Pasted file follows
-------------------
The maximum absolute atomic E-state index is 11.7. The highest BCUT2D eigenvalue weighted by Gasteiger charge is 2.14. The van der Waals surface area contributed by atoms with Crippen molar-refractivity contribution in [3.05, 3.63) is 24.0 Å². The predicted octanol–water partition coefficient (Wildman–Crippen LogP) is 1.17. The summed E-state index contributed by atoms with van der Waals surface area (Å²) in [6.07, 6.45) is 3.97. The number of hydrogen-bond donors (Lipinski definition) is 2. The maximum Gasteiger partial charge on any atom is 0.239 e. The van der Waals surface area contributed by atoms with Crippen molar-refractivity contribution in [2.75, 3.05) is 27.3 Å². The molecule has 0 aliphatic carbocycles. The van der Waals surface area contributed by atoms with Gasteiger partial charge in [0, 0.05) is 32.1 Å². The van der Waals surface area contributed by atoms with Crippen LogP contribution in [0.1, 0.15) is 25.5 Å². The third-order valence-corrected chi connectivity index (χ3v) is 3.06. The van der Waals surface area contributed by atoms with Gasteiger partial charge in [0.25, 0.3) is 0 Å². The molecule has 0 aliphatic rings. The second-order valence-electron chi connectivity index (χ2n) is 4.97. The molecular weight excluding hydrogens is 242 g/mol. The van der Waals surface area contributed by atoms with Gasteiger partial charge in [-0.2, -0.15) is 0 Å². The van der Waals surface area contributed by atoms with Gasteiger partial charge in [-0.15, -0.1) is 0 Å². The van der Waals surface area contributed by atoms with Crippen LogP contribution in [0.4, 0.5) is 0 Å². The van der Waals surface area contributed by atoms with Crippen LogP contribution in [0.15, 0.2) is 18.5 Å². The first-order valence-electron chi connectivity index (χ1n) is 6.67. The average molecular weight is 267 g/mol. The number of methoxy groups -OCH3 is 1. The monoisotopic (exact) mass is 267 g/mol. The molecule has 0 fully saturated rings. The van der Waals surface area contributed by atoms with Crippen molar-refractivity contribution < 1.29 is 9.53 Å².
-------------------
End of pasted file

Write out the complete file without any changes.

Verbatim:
The maximum absolute atomic E-state index is 11.7. The highest BCUT2D eigenvalue weighted by Gasteiger charge is 2.14. The van der Waals surface area contributed by atoms with Crippen molar-refractivity contribution in [3.05, 3.63) is 24.0 Å². The predicted octanol–water partition coefficient (Wildman–Crippen LogP) is 1.17. The summed E-state index contributed by atoms with van der Waals surface area (Å²) in [6.07, 6.45) is 3.97. The number of hydrogen-bond donors (Lipinski definition) is 2. The maximum Gasteiger partial charge on any atom is 0.239 e. The van der Waals surface area contributed by atoms with Crippen molar-refractivity contribution in [2.75, 3.05) is 27.3 Å². The molecule has 0 aliphatic carbocycles. The van der Waals surface area contributed by atoms with Gasteiger partial charge in [0, 0.05) is 32.1 Å². The van der Waals surface area contributed by atoms with Crippen LogP contribution in [0.1, 0.15) is 25.5 Å². The third-order valence-corrected chi connectivity index (χ3v) is 3.06. The van der Waals surface area contributed by atoms with Gasteiger partial charge in [0.25, 0.3) is 0 Å². The molecule has 0 aliphatic rings. The second-order valence-electron chi connectivity index (χ2n) is 4.97. The molecular weight excluding hydrogens is 242 g/mol. The van der Waals surface area contributed by atoms with Gasteiger partial charge in [-0.2, -0.15) is 0 Å². The van der Waals surface area contributed by atoms with Gasteiger partial charge in [-0.15, -0.1) is 0 Å². The van der Waals surface area contributed by atoms with Crippen LogP contribution in [0.4, 0.5) is 0 Å². The van der Waals surface area contributed by atoms with Crippen LogP contribution in [0.15, 0.2) is 18.5 Å². The first-order valence-electron chi connectivity index (χ1n) is 6.67. The average molecular weight is 267 g/mol. The number of methoxy groups -OCH3 is 1. The monoisotopic (exact) mass is 267 g/mol. The molecule has 0 fully saturated rings. The van der Waals surface area contributed by atoms with Crippen molar-refractivity contribution < 1.29 is 9.53 Å².